A solemn evening in early June this past summer turned out to be a turning point for Ali Duale. Having come to Nova Scotia as a refugee in the late 1990s with his wife and three children, Duale has always been looking for ways to give back to the community he believes has given him and his family so much.
“I came to Nova Scotia as a refugee from Kenya,” Duale says. “When I arrived here, I had the intention to move to another part of the country. After six months, my wife and I had discussed our future, and she proposed we stick to Nova Scotia, for mainly two reasons.
“One, to benefit from the richness of colleges and universities around this province, and this city. Secondly, we felt this was a good place to raise family. By the grace of God, we were able to benefit from both of those aspects.”
It was in 2014, after many years working for a local cleaning company and a few years more as his own boss offering cleaning services to the HRM school board, that he found his first real opportunity to reciprocate to the province, in his estimation, in kind.
“I came across the Halifax Regional Fire and Emergency,” Duale says. “They were trying to diversify their force and were looking for African Canadian candidates. I became one of those individuals who were lucky enough to fulfill all their requirements, and the rest is history.”
History, indeed. Duale spent seven years as a firefighter, soon becoming the department’s diversity and community liaison officer. He had also been busy in those intervening years adding to his growing family, fathering five more children since landing in the province. That leaves him with eight kids today, ranging in age from 28 to 10.
While Duale had found opportunity to give back to Halifax for what it gave him, he has also found a lot more to be thankful for.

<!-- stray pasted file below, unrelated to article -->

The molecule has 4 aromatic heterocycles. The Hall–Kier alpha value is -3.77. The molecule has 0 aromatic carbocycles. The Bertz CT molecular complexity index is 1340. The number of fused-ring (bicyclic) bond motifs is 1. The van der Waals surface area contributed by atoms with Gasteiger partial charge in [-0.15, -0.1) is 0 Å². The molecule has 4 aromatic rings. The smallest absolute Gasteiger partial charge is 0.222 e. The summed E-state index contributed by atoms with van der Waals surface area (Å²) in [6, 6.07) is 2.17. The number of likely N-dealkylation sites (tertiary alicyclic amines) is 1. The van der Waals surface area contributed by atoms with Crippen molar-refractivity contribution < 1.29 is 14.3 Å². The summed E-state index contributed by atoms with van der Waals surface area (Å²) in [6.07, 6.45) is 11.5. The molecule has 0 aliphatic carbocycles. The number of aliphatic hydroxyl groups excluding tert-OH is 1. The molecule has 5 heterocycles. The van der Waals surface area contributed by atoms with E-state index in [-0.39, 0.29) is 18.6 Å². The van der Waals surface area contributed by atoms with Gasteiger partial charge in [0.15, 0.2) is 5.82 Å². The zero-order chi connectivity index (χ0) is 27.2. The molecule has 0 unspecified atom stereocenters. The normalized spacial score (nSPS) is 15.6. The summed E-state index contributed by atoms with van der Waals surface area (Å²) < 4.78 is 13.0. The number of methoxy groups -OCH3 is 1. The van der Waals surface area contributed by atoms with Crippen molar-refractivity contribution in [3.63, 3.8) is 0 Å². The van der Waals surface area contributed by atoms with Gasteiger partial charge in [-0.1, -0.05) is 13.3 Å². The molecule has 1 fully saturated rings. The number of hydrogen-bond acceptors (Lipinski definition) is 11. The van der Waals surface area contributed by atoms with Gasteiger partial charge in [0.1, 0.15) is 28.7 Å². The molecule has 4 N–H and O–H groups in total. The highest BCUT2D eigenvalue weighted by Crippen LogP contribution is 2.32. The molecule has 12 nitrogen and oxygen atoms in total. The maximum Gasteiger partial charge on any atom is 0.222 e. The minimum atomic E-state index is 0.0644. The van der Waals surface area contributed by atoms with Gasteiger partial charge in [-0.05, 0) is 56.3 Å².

“By my nature, I am somebody who is very active in issues pertaining to community, as well as serving the community,” Duale says. “I do identify myself from different perspectives. I’m of the African diaspora, I’m African Nova Scotian, I’m a Muslim, I’m an immigrant, I’m a refugee, and I’m a citizen of Islam. Whatever the community, I’ve been active, always. I felt there would be no better way to serve the community. This land has offered me a lot.”
That brings us back to that early June evening, earlier this year. A terrible crime of hate, perpetrated on a Muslim family out west, weighed heavy on Duale.
“A couple months ago, there was an incident that took place in London, Ontario. A family of three generations was wiped out; it saddens me today, there was a young child that was left with no family.” Duale pauses, noting that, at the time of our interview, schools were opening up across the province. “And I did have a concern this morning, how that child will feel, since today was the first day of school.
“That issue forced me to respond. That hatred, and death.”
On the ninth of June, Duale held a vigil for that family, and invited the political leaders of Nova Scotia to attend. There, he ran into Ian Rankin, the premier at the time, as well as an old friend of Duale’s.
“We’ve known each other for about 10 years now,” Rankin says. “He was in my community, and was involved in the community. We got to know each other, went out for coffee. He actually nominated me in my first bid to become MLA.”
This was the turning point hinted at earlier. It was this evening that, encouraged by Rankin, Duale chose to enter the political ring himself.
“When we talked about what happened in London, Ontario, and the need to make substantive changes, I asked him if he would consider running,” Rankin says. “So that he could not only provide some advice on changes to be made, but also to be involved directly.”
“Everybody advised for me to take a leadership role,” Duale says, hinting the premier wasn’t the only one urging him to run. “I’m not getting younger; this is the time that I felt I can give back to this community. It’s a great responsibility, and I’m mindful of that, as much as I’m excited.”